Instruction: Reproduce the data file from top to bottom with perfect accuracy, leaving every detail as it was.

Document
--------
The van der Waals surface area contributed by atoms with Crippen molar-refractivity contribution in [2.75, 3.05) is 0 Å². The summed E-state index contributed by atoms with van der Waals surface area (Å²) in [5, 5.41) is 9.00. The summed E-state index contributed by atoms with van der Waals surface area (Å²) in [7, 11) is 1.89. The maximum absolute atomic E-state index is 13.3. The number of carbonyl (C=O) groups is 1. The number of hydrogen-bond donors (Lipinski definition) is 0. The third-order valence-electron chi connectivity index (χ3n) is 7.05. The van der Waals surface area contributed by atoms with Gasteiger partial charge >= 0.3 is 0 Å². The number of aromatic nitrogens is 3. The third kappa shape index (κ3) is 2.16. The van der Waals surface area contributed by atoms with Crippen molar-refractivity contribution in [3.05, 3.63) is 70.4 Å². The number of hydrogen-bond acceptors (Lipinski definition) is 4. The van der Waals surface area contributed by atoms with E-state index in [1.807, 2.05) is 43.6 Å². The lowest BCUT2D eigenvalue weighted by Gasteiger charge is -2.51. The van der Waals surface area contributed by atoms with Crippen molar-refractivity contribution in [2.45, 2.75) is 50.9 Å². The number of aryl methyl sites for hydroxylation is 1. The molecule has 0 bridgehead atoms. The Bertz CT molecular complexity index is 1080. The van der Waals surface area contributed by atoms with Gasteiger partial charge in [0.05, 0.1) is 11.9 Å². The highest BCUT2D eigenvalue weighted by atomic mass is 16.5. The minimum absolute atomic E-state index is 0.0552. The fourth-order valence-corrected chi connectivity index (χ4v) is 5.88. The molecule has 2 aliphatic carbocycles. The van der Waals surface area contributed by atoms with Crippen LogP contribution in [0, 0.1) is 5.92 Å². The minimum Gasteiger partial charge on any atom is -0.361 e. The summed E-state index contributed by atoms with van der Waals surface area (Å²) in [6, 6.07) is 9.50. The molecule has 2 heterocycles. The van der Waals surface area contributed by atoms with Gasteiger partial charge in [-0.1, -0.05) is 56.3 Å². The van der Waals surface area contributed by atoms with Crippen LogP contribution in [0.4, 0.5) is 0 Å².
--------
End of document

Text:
The van der Waals surface area contributed by atoms with Crippen molar-refractivity contribution in [2.75, 3.05) is 0 Å². The summed E-state index contributed by atoms with van der Waals surface area (Å²) in [5, 5.41) is 9.00. The summed E-state index contributed by atoms with van der Waals surface area (Å²) in [7, 11) is 1.89. The maximum absolute atomic E-state index is 13.3. The number of carbonyl (C=O) groups is 1. The number of hydrogen-bond donors (Lipinski definition) is 0. The third-order valence-electron chi connectivity index (χ3n) is 7.05. The van der Waals surface area contributed by atoms with Gasteiger partial charge >= 0.3 is 0 Å². The number of aromatic nitrogens is 3. The third kappa shape index (κ3) is 2.16. The van der Waals surface area contributed by atoms with Crippen molar-refractivity contribution in [3.05, 3.63) is 70.4 Å². The number of hydrogen-bond acceptors (Lipinski definition) is 4. The van der Waals surface area contributed by atoms with E-state index in [1.807, 2.05) is 43.6 Å². The lowest BCUT2D eigenvalue weighted by Gasteiger charge is -2.51. The van der Waals surface area contributed by atoms with Crippen molar-refractivity contribution in [2.45, 2.75) is 50.9 Å². The number of aryl methyl sites for hydroxylation is 1. The molecule has 0 bridgehead atoms. The Bertz CT molecular complexity index is 1080. The van der Waals surface area contributed by atoms with Gasteiger partial charge in [0.05, 0.1) is 11.9 Å². The highest BCUT2D eigenvalue weighted by atomic mass is 16.5. The minimum absolute atomic E-state index is 0.0552. The fourth-order valence-corrected chi connectivity index (χ4v) is 5.88. The molecule has 2 aliphatic carbocycles. The van der Waals surface area contributed by atoms with Crippen LogP contribution in [0, 0.1) is 5.92 Å². The minimum Gasteiger partial charge on any atom is -0.361 e. The summed E-state index contributed by atoms with van der Waals surface area (Å²) in [6, 6.07) is 9.50. The molecule has 2 heterocycles. The van der Waals surface area contributed by atoms with Gasteiger partial charge in [-0.1, -0.05) is 56.3 Å². The van der Waals surface area contributed by atoms with Crippen LogP contribution in [0.4, 0.5) is 0 Å².